Subject Re: Large Db Files, Low Data, Duplicate records from 1 Insert
Author Svein Erling Tysvær
Exactly how do you get duplicate records? How do you insert (e.g.
using a TIB_DSQL in IBObjects is very different from using a TTable)
and do you mean 'identical values created by a generator' or something
else when you say 'duplicate record'? Any other things that could be
of importance (triggers, UDFs etc.)? I've never heard about excessive
use causing errors in Firebird (other than bottlenecks and corrupt
databases when people run with forced writes off and turn off their
server, of course), but I cannot guarantee this not to be because of
my flaky memory.


--- In, "Photios Loupis (4T)" wrote:
> We have 2 VERY active databases where records that are added to the
> database have a very short active life-span. As a result the
> architecture we have adopted is that these records stay in the
> active database only for as long as they need to and then they are
> moved to another database for user reporting and mining purposes.
> Periodically we get large spikes of inserts and this causes the
> database file to grow in size, but the actual data that is in the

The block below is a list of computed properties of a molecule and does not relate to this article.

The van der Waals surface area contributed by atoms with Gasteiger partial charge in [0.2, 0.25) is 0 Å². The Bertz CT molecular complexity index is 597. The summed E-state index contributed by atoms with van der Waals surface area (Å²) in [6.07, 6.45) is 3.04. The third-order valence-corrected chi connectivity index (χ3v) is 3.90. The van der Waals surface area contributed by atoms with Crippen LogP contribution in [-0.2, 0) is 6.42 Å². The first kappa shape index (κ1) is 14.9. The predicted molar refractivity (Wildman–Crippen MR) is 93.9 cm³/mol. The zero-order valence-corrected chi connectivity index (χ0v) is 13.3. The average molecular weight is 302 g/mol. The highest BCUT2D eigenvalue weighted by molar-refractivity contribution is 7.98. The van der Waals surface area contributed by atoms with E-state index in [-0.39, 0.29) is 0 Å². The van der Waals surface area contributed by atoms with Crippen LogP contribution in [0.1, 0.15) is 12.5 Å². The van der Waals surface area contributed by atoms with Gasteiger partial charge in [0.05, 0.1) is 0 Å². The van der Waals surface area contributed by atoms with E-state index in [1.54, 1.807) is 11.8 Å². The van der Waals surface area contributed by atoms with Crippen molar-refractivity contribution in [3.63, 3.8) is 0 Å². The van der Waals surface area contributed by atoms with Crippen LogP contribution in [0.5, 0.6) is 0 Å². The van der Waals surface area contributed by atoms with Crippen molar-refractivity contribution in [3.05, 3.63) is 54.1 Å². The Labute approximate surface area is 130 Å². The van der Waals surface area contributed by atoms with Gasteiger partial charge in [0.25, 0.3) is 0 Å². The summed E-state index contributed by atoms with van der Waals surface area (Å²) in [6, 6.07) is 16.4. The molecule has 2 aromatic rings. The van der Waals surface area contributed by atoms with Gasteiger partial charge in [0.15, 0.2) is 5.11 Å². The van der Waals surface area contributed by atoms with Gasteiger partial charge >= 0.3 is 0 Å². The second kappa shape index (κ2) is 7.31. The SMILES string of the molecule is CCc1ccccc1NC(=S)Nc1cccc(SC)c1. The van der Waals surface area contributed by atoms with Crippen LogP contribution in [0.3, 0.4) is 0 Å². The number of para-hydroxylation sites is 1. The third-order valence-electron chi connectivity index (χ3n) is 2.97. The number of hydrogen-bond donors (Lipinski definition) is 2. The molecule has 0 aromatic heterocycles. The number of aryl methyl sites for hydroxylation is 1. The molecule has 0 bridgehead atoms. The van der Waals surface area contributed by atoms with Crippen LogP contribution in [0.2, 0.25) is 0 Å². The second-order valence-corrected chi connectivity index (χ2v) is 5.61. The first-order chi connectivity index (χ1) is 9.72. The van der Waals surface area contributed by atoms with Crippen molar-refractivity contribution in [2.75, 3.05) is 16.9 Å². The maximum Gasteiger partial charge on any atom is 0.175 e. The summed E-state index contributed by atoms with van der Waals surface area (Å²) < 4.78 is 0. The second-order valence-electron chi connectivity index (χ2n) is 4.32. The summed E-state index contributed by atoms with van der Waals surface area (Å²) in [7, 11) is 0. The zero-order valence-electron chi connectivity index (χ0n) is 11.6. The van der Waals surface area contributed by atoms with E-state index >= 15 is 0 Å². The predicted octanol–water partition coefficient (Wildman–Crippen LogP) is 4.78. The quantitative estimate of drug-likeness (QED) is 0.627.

> database is minimal once the records have been moved out. eg 400mb
> file is reduces to 13mb after a back and restore.
> The issue we are periodically encoutering is that when the file
> reaches a large size it seems that periodically we get 2 identical
> record for a single insert. The longer the database is left the
> worse this gets and only a backup and restore will resolve this.
> This database is used extensively 24x7 and we sweep the database
> daily to try and curb this issue but recently we have seen it happen
> again and again a backup and restore was the only solution.
> Has anyone encountered anything similar or does anyone have any
> insights into this problem? Alternatively, I am keen to hear about
> backup strategies that will enable use to "cleverly" backup and
> restore databases in a live environment with minimum impact on the
> applications connected.